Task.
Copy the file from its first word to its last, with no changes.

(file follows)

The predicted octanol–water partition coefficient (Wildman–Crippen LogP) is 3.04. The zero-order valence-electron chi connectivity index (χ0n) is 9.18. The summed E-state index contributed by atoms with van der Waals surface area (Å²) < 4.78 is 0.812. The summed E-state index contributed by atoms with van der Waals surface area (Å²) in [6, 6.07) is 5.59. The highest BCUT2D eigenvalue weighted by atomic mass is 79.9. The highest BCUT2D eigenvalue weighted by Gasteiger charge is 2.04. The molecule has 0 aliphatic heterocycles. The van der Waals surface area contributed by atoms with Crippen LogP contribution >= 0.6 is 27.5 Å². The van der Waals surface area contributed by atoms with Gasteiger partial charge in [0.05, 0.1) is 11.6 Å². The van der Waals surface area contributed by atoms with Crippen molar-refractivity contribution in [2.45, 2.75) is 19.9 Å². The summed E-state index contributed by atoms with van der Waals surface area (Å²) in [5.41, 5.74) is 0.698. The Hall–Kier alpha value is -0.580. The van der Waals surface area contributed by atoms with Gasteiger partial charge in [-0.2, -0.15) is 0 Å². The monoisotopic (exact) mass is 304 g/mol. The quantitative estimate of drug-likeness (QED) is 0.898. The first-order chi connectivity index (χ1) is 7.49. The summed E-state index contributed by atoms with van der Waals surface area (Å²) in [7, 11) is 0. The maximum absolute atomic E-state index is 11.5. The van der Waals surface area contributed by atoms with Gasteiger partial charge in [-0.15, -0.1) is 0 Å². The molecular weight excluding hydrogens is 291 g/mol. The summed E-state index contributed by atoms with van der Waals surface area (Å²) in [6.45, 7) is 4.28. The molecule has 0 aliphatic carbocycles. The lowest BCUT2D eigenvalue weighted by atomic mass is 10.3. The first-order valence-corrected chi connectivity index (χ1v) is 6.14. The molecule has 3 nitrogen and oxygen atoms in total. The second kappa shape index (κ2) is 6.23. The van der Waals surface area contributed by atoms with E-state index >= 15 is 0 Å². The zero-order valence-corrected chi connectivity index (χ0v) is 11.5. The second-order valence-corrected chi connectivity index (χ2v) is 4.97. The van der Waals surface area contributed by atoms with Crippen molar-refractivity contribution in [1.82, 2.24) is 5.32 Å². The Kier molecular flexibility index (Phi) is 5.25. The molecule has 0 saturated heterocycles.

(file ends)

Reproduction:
The predicted octanol–water partition coefficient (Wildman–Crippen LogP) is 3.04. The zero-order valence-electron chi connectivity index (χ0n) is 9.18. The summed E-state index contributed by atoms with van der Waals surface area (Å²) < 4.78 is 0.812. The summed E-state index contributed by atoms with van der Waals surface area (Å²) in [6, 6.07) is 5.59. The highest BCUT2D eigenvalue weighted by atomic mass is 79.9. The highest BCUT2D eigenvalue weighted by Gasteiger charge is 2.04. The molecule has 0 aliphatic heterocycles. The van der Waals surface area contributed by atoms with Crippen LogP contribution >= 0.6 is 27.5 Å². The van der Waals surface area contributed by atoms with Gasteiger partial charge in [0.05, 0.1) is 11.6 Å². The van der Waals surface area contributed by atoms with Crippen molar-refractivity contribution in [2.45, 2.75) is 19.9 Å². The summed E-state index contributed by atoms with van der Waals surface area (Å²) in [5.41, 5.74) is 0.698. The Hall–Kier alpha value is -0.580. The van der Waals surface area contributed by atoms with Gasteiger partial charge in [-0.2, -0.15) is 0 Å². The monoisotopic (exact) mass is 304 g/mol. The quantitative estimate of drug-likeness (QED) is 0.898. The first-order chi connectivity index (χ1) is 7.49. The summed E-state index contributed by atoms with van der Waals surface area (Å²) in [7, 11) is 0. The maximum absolute atomic E-state index is 11.5. The van der Waals surface area contributed by atoms with Gasteiger partial charge in [-0.15, -0.1) is 0 Å². The molecular weight excluding hydrogens is 291 g/mol. The summed E-state index contributed by atoms with van der Waals surface area (Å²) in [6.45, 7) is 4.28. The molecule has 0 aliphatic carbocycles. The lowest BCUT2D eigenvalue weighted by atomic mass is 10.3. The first-order valence-corrected chi connectivity index (χ1v) is 6.14. The molecule has 3 nitrogen and oxygen atoms in total. The second kappa shape index (κ2) is 6.23. The van der Waals surface area contributed by atoms with E-state index >= 15 is 0 Å². The zero-order valence-corrected chi connectivity index (χ0v) is 11.5. The second-order valence-corrected chi connectivity index (χ2v) is 4.97. The van der Waals surface area contributed by atoms with Crippen molar-refractivity contribution in [1.82, 2.24) is 5.32 Å². The Kier molecular flexibility index (Phi) is 5.25. The molecule has 0 saturated heterocycles.